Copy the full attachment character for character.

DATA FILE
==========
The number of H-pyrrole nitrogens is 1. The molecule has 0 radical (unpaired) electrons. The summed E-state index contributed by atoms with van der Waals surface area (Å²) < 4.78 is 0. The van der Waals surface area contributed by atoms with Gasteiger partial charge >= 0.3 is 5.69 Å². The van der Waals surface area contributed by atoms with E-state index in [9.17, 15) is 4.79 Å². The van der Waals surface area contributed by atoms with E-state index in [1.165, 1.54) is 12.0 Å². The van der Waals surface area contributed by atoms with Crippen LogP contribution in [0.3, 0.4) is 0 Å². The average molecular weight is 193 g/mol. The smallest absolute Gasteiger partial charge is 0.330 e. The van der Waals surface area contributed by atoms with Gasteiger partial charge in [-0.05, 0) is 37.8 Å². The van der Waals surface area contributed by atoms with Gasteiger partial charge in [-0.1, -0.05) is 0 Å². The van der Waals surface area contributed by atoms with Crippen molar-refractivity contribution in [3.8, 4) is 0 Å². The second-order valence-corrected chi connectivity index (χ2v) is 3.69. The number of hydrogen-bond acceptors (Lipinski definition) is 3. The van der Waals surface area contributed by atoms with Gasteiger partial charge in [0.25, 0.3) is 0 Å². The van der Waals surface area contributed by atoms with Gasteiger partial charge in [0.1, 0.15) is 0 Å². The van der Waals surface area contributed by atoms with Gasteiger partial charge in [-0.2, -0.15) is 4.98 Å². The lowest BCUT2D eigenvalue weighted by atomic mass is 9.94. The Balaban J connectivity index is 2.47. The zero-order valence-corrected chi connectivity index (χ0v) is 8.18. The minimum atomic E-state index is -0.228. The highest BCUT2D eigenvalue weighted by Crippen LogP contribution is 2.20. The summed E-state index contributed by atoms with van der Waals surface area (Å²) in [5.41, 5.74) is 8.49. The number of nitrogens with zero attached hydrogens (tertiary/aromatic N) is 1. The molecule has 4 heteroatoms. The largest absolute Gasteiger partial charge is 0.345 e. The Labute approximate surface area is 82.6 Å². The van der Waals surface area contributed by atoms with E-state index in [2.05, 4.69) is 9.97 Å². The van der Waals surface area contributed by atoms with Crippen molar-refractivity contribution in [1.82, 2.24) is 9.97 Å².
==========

The number of H-pyrrole nitrogens is 1. The molecule has 0 radical (unpaired) electrons. The summed E-state index contributed by atoms with van der Waals surface area (Å²) < 4.78 is 0. The van der Waals surface area contributed by atoms with Gasteiger partial charge >= 0.3 is 5.69 Å². The van der Waals surface area contributed by atoms with E-state index in [9.17, 15) is 4.79 Å². The van der Waals surface area contributed by atoms with E-state index in [1.165, 1.54) is 12.0 Å². The van der Waals surface area contributed by atoms with Crippen LogP contribution in [0.3, 0.4) is 0 Å². The average molecular weight is 193 g/mol. The smallest absolute Gasteiger partial charge is 0.330 e. The van der Waals surface area contributed by atoms with Gasteiger partial charge in [-0.05, 0) is 37.8 Å². The van der Waals surface area contributed by atoms with Gasteiger partial charge in [-0.1, -0.05) is 0 Å². The van der Waals surface area contributed by atoms with Crippen molar-refractivity contribution in [3.8, 4) is 0 Å². The second-order valence-corrected chi connectivity index (χ2v) is 3.69. The number of hydrogen-bond acceptors (Lipinski definition) is 3. The van der Waals surface area contributed by atoms with Gasteiger partial charge in [0.25, 0.3) is 0 Å². The van der Waals surface area contributed by atoms with Gasteiger partial charge in [0.1, 0.15) is 0 Å². The van der Waals surface area contributed by atoms with Gasteiger partial charge in [-0.2, -0.15) is 4.98 Å². The lowest BCUT2D eigenvalue weighted by atomic mass is 9.94. The Balaban J connectivity index is 2.47. The zero-order valence-corrected chi connectivity index (χ0v) is 8.18. The minimum atomic E-state index is -0.228. The highest BCUT2D eigenvalue weighted by Crippen LogP contribution is 2.20. The summed E-state index contributed by atoms with van der Waals surface area (Å²) in [5.41, 5.74) is 8.49. The number of nitrogens with zero attached hydrogens (tertiary/aromatic N) is 1. The molecule has 4 heteroatoms. The largest absolute Gasteiger partial charge is 0.345 e. The Labute approximate surface area is 82.6 Å². The van der Waals surface area contributed by atoms with E-state index in [2.05, 4.69) is 9.97 Å². The van der Waals surface area contributed by atoms with Crippen molar-refractivity contribution in [1.82, 2.24) is 9.97 Å².